Nathi believes that, “Even though we are still young, we can do something.”

Now, Nathi is 18 years old and in Matric.  Excited about the future, he can only narrow down his career options to four areas of study: nursing, teaching, agriculture, or correctional studies.  This coming weekend he will be attending boys2Men camp for a second time, where Nathi will hear about God’s vision for his life, the theme of camp this year.

Nathi is one of 60 young men from CAST communities that have been specifically selected for their leadership potential and ability to give back to their communities.  Please be in prayer not only for the boys attending camp, but also for the older men who will play a father-figure and mentor role for our boys at camp.  Over the years, CAST has been working to break the cycle of fatherlessness through the impact of boys2Men camp.  Our prayer is that the young men in CAST’s Youth Development Programme will become noble men of character, who love God, their families, and greater community.

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A Light in Chibini

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Meet Mr. and Mrs. Khumalo, who lead a church in Chibini.  They have grown an extraordinary children’s ministry, bringing many young people to their church to hear the Gospel.  Baba and Mama Khumalo shine brightly in their community.  Meanwhile a whole ocean away, a group of Americans heard their story and decided to help build a playground in Chibini so that children would have a safe place to play.

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To celebrate the playground, CAST, along with the visiting American team, put on a holiday club in Chibini this week.  Before the holiday club even started, the Khumalo’s church blasted music to promote CAST’s event, which led to an impromptu revival for the community!

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At first, the children trickled in slowly.  However, once word spread about a new playground and American peanut butter sandwiches, the masses came flooding in.  By the time the sun was setting on Wednesday afternoon, CAST had 176 children listening to the American team share the story of David and Goliath through a translator.

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The theme of holiday club is how God has created each child as unique and special.  All the crafts and activities are centred around the movie Khumba, which is about a unique half-striped zebra who ends up saving all the animals in his community.  CAST’s prayer is that the children will come to know that Jesus loves them deeply and has created each child to be a light in their community.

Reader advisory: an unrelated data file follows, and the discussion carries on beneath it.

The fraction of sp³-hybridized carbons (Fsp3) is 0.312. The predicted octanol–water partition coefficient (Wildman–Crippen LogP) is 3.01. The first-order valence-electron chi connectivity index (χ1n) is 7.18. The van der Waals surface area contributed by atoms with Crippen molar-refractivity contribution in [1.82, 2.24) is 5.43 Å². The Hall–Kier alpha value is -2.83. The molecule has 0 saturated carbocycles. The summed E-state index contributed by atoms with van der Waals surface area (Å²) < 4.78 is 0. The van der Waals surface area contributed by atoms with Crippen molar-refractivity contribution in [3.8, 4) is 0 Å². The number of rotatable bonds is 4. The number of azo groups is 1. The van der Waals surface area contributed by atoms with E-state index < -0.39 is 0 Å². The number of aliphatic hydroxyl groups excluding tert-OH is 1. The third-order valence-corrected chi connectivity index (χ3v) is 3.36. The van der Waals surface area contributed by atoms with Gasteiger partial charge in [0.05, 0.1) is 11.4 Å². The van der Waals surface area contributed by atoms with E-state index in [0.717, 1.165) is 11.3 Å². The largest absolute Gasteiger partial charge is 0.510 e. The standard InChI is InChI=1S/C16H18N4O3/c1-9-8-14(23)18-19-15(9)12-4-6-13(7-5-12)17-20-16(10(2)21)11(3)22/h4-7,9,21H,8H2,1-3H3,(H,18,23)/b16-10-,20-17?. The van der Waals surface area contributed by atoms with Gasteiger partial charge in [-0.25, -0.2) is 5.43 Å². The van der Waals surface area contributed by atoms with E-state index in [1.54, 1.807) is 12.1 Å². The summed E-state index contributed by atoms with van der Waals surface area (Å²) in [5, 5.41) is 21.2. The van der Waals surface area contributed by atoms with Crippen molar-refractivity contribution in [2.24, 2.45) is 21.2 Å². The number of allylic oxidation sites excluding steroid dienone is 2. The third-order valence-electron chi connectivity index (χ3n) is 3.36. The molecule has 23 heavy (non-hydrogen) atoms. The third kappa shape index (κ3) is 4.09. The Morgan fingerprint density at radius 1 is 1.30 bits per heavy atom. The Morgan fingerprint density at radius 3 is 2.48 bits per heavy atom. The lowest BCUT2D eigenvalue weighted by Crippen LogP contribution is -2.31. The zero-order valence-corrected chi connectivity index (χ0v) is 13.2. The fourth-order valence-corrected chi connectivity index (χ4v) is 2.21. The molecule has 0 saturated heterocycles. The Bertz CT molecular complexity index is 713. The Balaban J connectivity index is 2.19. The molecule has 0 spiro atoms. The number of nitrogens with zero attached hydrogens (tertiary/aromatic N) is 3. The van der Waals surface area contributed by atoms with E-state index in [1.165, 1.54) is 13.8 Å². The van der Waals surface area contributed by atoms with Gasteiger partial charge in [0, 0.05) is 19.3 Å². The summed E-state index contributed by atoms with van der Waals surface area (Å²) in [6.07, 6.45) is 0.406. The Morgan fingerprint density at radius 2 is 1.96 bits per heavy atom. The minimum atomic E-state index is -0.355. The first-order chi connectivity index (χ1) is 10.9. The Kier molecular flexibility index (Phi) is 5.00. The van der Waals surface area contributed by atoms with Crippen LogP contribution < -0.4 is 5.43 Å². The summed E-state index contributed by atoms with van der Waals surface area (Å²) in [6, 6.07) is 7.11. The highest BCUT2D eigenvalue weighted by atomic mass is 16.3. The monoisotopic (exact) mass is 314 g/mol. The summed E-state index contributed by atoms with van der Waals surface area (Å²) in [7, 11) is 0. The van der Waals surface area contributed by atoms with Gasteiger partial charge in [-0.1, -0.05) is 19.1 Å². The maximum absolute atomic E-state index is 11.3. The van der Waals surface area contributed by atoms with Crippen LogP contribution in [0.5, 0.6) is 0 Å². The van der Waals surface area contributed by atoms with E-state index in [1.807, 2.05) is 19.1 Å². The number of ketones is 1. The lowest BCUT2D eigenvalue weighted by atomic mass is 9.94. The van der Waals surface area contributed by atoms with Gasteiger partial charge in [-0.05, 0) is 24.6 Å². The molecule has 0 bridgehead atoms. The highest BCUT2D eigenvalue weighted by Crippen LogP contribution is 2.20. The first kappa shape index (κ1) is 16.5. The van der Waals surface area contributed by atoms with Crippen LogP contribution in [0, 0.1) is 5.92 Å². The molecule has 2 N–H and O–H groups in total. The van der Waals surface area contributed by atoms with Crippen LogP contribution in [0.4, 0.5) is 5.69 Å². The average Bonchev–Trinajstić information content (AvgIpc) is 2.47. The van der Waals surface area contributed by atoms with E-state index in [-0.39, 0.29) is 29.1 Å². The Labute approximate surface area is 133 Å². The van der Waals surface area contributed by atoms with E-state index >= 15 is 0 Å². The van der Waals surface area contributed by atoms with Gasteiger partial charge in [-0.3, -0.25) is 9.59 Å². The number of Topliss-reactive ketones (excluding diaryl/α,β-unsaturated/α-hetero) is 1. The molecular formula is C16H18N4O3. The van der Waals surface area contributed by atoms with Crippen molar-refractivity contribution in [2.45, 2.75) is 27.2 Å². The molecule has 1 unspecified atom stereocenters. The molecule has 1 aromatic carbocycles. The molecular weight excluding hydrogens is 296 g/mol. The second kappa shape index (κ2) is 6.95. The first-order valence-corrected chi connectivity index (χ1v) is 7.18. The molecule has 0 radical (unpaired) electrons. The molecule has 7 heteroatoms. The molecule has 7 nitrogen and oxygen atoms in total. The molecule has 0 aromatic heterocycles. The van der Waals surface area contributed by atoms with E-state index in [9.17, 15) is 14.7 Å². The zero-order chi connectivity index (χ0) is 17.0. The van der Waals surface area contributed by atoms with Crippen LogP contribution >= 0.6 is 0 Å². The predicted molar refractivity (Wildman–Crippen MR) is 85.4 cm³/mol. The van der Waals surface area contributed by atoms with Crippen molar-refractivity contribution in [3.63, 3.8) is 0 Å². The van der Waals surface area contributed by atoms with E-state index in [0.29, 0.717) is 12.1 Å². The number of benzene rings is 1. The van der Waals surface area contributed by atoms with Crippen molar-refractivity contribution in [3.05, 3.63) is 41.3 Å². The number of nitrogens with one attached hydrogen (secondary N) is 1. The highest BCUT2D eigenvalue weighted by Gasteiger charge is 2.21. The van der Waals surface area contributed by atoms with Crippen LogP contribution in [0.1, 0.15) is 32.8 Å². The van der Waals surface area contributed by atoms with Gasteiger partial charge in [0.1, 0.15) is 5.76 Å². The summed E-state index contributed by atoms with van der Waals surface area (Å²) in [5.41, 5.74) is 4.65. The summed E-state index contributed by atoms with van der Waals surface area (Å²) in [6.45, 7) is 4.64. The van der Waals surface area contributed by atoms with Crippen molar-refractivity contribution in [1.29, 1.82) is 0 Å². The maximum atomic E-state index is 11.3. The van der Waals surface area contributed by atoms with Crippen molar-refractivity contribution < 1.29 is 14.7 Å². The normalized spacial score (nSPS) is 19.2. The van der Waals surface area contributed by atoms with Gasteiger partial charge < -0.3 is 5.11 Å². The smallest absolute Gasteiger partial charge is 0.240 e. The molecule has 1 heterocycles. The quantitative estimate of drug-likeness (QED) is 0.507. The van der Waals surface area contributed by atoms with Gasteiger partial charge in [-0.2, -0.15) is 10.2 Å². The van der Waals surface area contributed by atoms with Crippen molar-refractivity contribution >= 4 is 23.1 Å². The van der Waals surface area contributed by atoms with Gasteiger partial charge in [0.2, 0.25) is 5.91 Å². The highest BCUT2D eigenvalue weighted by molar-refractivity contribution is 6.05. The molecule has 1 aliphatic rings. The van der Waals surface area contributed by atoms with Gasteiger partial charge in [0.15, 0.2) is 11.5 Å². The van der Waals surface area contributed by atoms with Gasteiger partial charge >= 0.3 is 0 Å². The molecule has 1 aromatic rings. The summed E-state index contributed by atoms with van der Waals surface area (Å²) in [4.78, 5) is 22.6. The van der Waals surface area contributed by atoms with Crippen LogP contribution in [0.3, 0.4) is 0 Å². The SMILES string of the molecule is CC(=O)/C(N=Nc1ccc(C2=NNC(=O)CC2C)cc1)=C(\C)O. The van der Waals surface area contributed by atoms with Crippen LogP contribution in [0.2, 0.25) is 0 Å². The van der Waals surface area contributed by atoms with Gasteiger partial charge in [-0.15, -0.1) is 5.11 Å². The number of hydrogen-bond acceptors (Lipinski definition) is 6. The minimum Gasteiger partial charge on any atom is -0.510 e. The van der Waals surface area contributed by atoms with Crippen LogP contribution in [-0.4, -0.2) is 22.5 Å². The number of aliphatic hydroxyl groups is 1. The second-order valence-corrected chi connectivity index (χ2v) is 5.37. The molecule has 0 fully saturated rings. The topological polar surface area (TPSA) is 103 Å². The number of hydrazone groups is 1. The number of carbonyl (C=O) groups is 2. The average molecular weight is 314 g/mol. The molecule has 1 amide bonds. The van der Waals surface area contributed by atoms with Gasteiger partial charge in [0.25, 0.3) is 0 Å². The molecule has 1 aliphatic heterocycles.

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Also meet Sihle, another individual who has become a light to the youth in Chibini.  Sihle is only 19 years old, but he coaches a soccer team in Chibini.  Sihle’s journey began when Bongani Mkhize, CAST’s Noodsberg Area Coordinator, invited Sihle to boys2Men camp.  At camp, Sihle learned about being a light in his community.  He came back to begin a soccer team of boys aged 13 to 18 years old.  The boys play without a proper soccer ball, shoes, markers, or jerseys.  The uneven open field they play on is nothing close to a proper pitch, but the boys come faithfully to practise.  Sihle always prays with his boys and encourages them to focus on soccer and school.  In a community where father figures are largely absent, Sihle is able to be a light by pointing his boys to Christ.

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As holiday club comes to an end this week, we pray that this week will be the beginning of many children coming to know and love Jesus through light of individuals like the Baba & Mama Khumalo and Sihle.  Remember to pray for Chibini!

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Youth Day 2014

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Mandela spoke these words on the second anniversary of Youth Day in South Africa,

This generation of youth stands at the border-line between the past of oppression and repression, and the future of prosperity, peace and harmony.

Today’s generation of youth face the same challenges on the “border-line” of change.  Social issues like drug abuse, fatherlessness, poverty, and HIV/AIDS face the young people today, especially in the communities where CAST works.

On Monday, CAST remembered the Soweto uprising in 1976 through a Youth Day celebration in KwaDabeka.  Local youth celebrated through basketball, soccer, dance, and music.

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Ambu Madilonga, Westville Baptist Church’s Youth Director, spoke to the youth about the Soweto Uprising and the meaning of Youth Day in South Africa.  Ambu shared his story about meeting Jesus and also about the importance of young people.

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The theme of KwaDabeka’s Youth Day Celebration was “Young, Gifted, & Blessed”.  The focus was on the value and worth of young people, and finding their God-given purpose.  While there are many obstacles and challenges facing the youth in CAST’s programmes, Youth Day 2014 was a reminder of the bright future that God has in store for every young person.